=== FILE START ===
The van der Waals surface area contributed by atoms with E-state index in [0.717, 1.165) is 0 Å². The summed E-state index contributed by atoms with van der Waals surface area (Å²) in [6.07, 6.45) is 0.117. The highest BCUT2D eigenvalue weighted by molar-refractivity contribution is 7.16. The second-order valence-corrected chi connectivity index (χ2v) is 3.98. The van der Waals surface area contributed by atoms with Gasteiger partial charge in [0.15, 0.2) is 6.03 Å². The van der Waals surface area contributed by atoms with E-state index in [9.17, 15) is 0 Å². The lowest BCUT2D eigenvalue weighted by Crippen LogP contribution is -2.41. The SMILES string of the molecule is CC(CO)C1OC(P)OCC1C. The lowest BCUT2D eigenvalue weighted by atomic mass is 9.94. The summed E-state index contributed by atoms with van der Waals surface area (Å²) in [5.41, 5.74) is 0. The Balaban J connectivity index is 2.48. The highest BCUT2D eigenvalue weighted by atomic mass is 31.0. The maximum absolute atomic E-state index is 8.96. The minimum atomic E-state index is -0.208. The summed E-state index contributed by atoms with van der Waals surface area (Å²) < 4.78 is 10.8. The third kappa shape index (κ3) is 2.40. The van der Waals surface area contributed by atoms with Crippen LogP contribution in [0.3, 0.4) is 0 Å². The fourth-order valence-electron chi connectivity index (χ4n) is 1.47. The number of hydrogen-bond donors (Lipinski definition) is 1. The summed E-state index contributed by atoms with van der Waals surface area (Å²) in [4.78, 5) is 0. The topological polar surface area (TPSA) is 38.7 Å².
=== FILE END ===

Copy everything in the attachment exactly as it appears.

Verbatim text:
The van der Waals surface area contributed by atoms with E-state index in [0.717, 1.165) is 0 Å². The summed E-state index contributed by atoms with van der Waals surface area (Å²) in [6.07, 6.45) is 0.117. The highest BCUT2D eigenvalue weighted by molar-refractivity contribution is 7.16. The second-order valence-corrected chi connectivity index (χ2v) is 3.98. The van der Waals surface area contributed by atoms with Gasteiger partial charge in [0.15, 0.2) is 6.03 Å². The van der Waals surface area contributed by atoms with E-state index in [9.17, 15) is 0 Å². The lowest BCUT2D eigenvalue weighted by Crippen LogP contribution is -2.41. The SMILES string of the molecule is CC(CO)C1OC(P)OCC1C. The lowest BCUT2D eigenvalue weighted by atomic mass is 9.94. The summed E-state index contributed by atoms with van der Waals surface area (Å²) in [5.41, 5.74) is 0. The Balaban J connectivity index is 2.48. The highest BCUT2D eigenvalue weighted by atomic mass is 31.0. The maximum absolute atomic E-state index is 8.96. The minimum atomic E-state index is -0.208. The summed E-state index contributed by atoms with van der Waals surface area (Å²) < 4.78 is 10.8. The third kappa shape index (κ3) is 2.40. The van der Waals surface area contributed by atoms with Crippen LogP contribution in [0.3, 0.4) is 0 Å². The fourth-order valence-electron chi connectivity index (χ4n) is 1.47. The number of hydrogen-bond donors (Lipinski definition) is 1. The summed E-state index contributed by atoms with van der Waals surface area (Å²) in [4.78, 5) is 0. The topological polar surface area (TPSA) is 38.7 Å².